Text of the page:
However, the outcome of overconsumption is far more likely to look like what happened when the New York Times columnist Maureen Dowd ate an infused candy bar in a Denver hotel room. “[She] lay curled up in a hallucinatory state for the next eight hours”, unable even to get a cup of water. “I became convinced I had died and no one was telling me,” she wrote.

The state of total misery she describes is not an exaggeration, and it goes a long way to explain the surge in marijuana-related emergency room visits in legal states. The increase owes to the greater accessibility of edibles, and less fear that a hospital visit will result in legal problems.

These visits, especially when they involve a child or dog, can’t be fun, and they are arguably a drain on health system resources. The good news is they almost always appear to resolve themselves without lasting damage. Doctors tend to simply watch over patients until they’re feeling back to normal.

A common mistake is for a user to get impatient for the high to kick in and take more. Illustration: George Wylesol

Today, most legal states require manufactured edibles to be easily divisible into smaller doses, such as segments of a candy bar, or individual gummies, to avoid accidental overdoses.

The industry has largely cooperated with the effort. Miserable customers are not in their interest. It’s likely that manufacturers have also learned to dose their products more accurately.

Lacing food with too much weed remains a hazard when cooking with cannabis. I’ve heard that when baking a tin of cannabis brownies, the THC migrates to the center, creating one super-potent confection for an unsuspecting eater.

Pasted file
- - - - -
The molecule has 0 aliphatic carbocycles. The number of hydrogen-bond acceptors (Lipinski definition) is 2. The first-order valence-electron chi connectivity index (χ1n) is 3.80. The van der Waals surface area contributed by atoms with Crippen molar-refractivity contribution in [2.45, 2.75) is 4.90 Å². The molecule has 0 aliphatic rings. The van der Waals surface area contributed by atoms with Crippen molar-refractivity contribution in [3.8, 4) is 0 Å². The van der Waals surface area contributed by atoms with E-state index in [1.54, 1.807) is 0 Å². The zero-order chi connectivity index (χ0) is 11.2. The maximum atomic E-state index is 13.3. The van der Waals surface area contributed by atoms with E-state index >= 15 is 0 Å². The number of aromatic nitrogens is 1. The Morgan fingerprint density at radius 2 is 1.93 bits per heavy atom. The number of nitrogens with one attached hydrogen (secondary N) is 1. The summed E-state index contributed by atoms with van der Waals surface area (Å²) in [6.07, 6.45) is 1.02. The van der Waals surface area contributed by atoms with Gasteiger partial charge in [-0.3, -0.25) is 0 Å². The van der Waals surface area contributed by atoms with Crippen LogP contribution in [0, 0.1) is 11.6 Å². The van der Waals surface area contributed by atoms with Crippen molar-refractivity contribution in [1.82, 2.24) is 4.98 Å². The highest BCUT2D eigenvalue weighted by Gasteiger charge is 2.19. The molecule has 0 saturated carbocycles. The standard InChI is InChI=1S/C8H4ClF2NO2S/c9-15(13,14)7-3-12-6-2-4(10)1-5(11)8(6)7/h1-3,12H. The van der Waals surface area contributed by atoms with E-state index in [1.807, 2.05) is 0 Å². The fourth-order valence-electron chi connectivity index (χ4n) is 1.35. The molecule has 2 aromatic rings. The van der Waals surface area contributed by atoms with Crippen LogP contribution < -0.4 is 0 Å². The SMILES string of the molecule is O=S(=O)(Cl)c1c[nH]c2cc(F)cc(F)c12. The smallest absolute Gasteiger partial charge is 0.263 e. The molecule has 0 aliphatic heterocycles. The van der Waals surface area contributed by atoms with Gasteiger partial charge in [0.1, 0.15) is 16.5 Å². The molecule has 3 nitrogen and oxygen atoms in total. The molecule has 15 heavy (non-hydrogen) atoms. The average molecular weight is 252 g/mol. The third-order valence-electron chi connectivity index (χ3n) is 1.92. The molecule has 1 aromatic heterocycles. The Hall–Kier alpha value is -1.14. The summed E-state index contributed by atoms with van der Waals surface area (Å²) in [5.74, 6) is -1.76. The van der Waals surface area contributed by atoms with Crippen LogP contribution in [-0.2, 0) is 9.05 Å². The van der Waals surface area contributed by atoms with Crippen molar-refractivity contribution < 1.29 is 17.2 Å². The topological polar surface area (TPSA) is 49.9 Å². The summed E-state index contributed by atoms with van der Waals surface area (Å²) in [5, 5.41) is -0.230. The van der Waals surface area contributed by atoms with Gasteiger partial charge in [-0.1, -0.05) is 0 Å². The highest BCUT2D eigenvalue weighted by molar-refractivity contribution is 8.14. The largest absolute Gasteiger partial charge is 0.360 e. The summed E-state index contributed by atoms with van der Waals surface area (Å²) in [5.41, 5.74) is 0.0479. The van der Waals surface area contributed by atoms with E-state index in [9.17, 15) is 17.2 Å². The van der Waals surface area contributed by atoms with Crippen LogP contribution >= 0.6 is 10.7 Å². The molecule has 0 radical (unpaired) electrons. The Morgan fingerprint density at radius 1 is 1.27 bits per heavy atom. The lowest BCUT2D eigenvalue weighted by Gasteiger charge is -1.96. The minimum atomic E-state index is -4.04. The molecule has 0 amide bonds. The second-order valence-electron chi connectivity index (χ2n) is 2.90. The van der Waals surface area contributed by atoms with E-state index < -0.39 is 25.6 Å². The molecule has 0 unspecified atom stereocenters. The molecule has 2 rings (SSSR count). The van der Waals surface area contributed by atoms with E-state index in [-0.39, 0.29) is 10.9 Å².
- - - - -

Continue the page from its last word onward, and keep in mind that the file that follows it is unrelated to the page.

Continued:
Sooner or later, most people who regularly take edibles will have an unpleasant experience. Edibles can take up to two hours to take effect, so a common mistake is for a user to get impatient for the high to kick in and take more.

The safety advice is “start low and go slow” to avoid taking too much. Jordan Tishler, a Boston-area physician with a cannabis-focused practice, recommends 5mg of THC to start, and taking low doses for several days before escalating. Some states and companies consider 10mg the norm, which is supposed to be roughly equivalent to one drink, in terms of intoxication. Dowd’s episode was probably induced by a 100mg candy bar, and larger doses could potentially lead to even longer episodes.

If you do overdo it, the best treatment doesn’t involve medicine. “Get to a quiet, safe space, relax, have a trusted person stay with you and perhaps hold your hand,” Tishler writes. “These things can help amazingly.”

Cannabis-linked emergency room visits are on the rise, but the best remedy might just be a Will Ferrell movie